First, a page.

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Everything posted by RobinHood

  1. Thanks @pictaker. I suspect everyone was suggesting the same age, but in slightly different ways. I have been trying to get more detail into my eBird reports, including age when possible, but haven't quite figured out the conventions. I find it easier to work in calendar years so using this bird as an example and assuming we are correct I would use Y3 (3rd calendar year) but I'm not sure what is the commonly accepted descriptor. I don't like tagging folk here but as an exception I will ask @DLecy for guidance.
  2. Southern Ontario today. The first photo is what got my attention, the second is an extreme crop of the first photo and it flew off before I could get a decent look. Minimal markings apparent on the belly, UnTC and tail - just the white on its back and white throat which together with the generally brown colouring suggests Red-tailed. Any hawk is uncommon at this location (ten total reports for a Red-tailed, less for others), maybe because of the reception, but limited choices at this time of year. Thanks
  3. The nape is the back of the neck, same for people, so in Cooper's the nape should be a lighter colour(emphasizing the dark cap).
  4. Content warning - deceased racoon. Came across this yesterday. I'm not sure if it succumbed to the cold (a few very chilly days recently) or it has been stashed for a future meal, eagle territory - do eagles and/or hawks do this?
  5. Found a Snowy yesterday (fairly common locally) but not the Golden Eagle I had hoped for.
  6. Male Cooper's? (distinct horizontal line across the head, grey cheek and somewhat rounded tail).
  7. Young Herring have a dark eye but would look much darker overall, have more black on the tail and legs would not be as pink. I think you are correct with Ring-billed, 1st winter I believe, but wait for someone better with gulls than me. Nice photo.
  8. I think these are fine for a Coop - those of a Sharpie often look like pins, out of scale with the feet, as @meghann said. Is it just the male that has a grey cheek, so this would be an adult female? I wasn't 100% sure on this one so just did a search and found this. https://www.reddit.com/r/birding/comments/gqfzrd/oc_sexing_coopers_hawks/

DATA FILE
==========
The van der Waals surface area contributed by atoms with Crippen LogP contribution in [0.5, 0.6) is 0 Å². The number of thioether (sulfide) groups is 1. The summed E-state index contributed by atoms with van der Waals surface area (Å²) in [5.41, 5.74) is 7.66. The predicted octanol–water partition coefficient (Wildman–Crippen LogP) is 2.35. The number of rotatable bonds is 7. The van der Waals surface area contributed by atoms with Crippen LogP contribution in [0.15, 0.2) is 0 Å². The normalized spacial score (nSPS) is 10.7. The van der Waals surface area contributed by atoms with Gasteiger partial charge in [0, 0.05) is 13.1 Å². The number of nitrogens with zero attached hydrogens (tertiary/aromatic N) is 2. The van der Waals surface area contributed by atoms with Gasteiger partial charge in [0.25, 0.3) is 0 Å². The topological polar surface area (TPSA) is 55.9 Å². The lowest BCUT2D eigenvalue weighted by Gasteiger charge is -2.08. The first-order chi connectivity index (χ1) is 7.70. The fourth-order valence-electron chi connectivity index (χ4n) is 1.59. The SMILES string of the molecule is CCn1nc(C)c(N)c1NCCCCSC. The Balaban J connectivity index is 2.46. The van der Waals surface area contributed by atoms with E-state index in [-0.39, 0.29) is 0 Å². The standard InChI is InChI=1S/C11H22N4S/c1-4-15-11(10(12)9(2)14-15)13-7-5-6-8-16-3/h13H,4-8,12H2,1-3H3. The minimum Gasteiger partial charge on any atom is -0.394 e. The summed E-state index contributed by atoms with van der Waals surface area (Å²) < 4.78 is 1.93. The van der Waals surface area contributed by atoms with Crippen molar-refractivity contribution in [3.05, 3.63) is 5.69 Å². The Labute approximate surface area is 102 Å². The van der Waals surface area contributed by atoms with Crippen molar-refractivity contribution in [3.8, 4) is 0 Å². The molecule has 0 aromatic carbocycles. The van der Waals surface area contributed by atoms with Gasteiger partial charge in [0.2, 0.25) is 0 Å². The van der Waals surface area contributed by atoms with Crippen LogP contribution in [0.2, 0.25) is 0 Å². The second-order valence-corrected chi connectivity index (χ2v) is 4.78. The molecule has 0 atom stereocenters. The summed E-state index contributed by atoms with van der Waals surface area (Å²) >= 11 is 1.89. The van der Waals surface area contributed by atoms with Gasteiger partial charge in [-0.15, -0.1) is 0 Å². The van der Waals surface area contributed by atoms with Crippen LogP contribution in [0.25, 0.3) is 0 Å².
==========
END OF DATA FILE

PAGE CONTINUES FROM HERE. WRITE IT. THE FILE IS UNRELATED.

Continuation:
9. Is it better for starting its 3rd year - white starting to show on the face to form an eye stripe and not much white left on its belly? I've just recently been trying to age Eagles.
  10. Agree with Bald Eagle and probably a juvenile (dark belly and not a lot of white below).
  11. Locally (an inland water body so probably not relevant to your location) it would be unusual for a raft that size to be just one species, almost always mixed aythya often with others such as Goldeneye, Bufflehead. They all appear to be Scaup but there could be Ring-necked in the mix. It seems Greater and Lesser are equally likely for your location (you could check eBird reports to see what others reported - I had a very quick look and didn't see any with flocks that size) but if you got a decent look and are comfortable with Lesser then why not report as such, if you didn't already.
  12. @RJĶIt's better to start a new thread for a new bird.
  13. Apparently it is possible for a female Common to have an all yellow bill and a female Barrow's to have a black bill with a yellow tip ( I have seen a Common with a mostly yellow bill and have a photo somewhere, similar to the one posted above by @Clip). This Sibley article is worth a read, with a reference to Tony L, and covers some of the more commonly used ID features eg. bill size less helpful (they overlap) than shape (curve of the lower bill and other aspects). https://www.sibleyguides.com/2010/01/distinguishing-female-barrows-and-common-goldeneyes/ Is this one a young bird (dark eye) transitioning to adult with the bill changing from black to yellow. With just this one photo I would probably go with /.
  14. Plus: Pigeon Hawk - Merlin Chicken Hawk - Accipiters and Red-tailed Hawk. Duck Hawk - Peregrine Falcon What can I say - it's snowing heavily.
  15. A follow-up to the recent thread. One disadvantage of Nikon cameras compared to Canon and probably many other brands is that file numbering only goes to 10,000 and then re-starts with the potential for duplication. I use different bodies but as an example for my D7500 I change the initial characters DSC to 750. When I hit 7509999 I rename to 751 and so on. No duplication, I know which camera body I used and how many total images I've taken to date (my last photo yesterday was 7536685 so 46,685), all from the file number. PS. There are other ways to check the total shutter count of a camera, this is just a bonus.
  16. I've yet to see a Broad-winged perched, usually migrating through.
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